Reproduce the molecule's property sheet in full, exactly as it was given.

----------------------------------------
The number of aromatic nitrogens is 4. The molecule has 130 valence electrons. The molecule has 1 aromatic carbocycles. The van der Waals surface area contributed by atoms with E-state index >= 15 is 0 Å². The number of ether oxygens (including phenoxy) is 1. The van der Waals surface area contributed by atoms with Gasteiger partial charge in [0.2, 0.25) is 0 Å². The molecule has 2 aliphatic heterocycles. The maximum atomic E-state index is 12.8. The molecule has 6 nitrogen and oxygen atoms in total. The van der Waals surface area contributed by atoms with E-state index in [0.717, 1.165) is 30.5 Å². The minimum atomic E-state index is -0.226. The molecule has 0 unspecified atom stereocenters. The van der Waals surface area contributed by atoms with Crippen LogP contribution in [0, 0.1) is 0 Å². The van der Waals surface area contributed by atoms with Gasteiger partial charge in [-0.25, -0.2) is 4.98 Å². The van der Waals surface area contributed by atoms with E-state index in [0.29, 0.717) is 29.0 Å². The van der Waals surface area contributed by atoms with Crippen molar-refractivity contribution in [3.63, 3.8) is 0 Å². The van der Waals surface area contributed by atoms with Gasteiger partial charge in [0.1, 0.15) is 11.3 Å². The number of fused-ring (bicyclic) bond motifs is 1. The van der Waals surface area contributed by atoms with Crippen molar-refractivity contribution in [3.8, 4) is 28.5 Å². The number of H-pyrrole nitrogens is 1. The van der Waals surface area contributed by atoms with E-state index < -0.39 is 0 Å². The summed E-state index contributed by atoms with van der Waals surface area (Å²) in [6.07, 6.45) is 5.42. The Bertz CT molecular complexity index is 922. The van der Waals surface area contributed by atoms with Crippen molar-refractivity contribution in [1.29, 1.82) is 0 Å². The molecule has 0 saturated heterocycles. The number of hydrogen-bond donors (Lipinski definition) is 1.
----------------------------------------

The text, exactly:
The number of aromatic nitrogens is 4. The molecule has 130 valence electrons. The molecule has 1 aromatic carbocycles. The van der Waals surface area contributed by atoms with E-state index >= 15 is 0 Å². The number of ether oxygens (including phenoxy) is 1. The van der Waals surface area contributed by atoms with Gasteiger partial charge in [0.2, 0.25) is 0 Å². The molecule has 2 aliphatic heterocycles. The maximum atomic E-state index is 12.8. The molecule has 6 nitrogen and oxygen atoms in total. The van der Waals surface area contributed by atoms with E-state index in [0.717, 1.165) is 30.5 Å². The minimum atomic E-state index is -0.226. The molecule has 0 unspecified atom stereocenters. The van der Waals surface area contributed by atoms with Crippen LogP contribution in [0, 0.1) is 0 Å². The van der Waals surface area contributed by atoms with Gasteiger partial charge in [-0.25, -0.2) is 4.98 Å². The van der Waals surface area contributed by atoms with E-state index in [0.29, 0.717) is 29.0 Å². The van der Waals surface area contributed by atoms with Crippen molar-refractivity contribution in [3.63, 3.8) is 0 Å². The van der Waals surface area contributed by atoms with Gasteiger partial charge in [0.1, 0.15) is 11.3 Å². The number of fused-ring (bicyclic) bond motifs is 1. The van der Waals surface area contributed by atoms with Crippen molar-refractivity contribution in [3.8, 4) is 28.5 Å². The number of H-pyrrole nitrogens is 1. The van der Waals surface area contributed by atoms with E-state index < -0.39 is 0 Å². The summed E-state index contributed by atoms with van der Waals surface area (Å²) in [6.07, 6.45) is 5.42. The Bertz CT molecular complexity index is 922. The van der Waals surface area contributed by atoms with Crippen molar-refractivity contribution in [1.29, 1.82) is 0 Å². The molecule has 0 saturated heterocycles. The number of hydrogen-bond donors (Lipinski definition) is 1.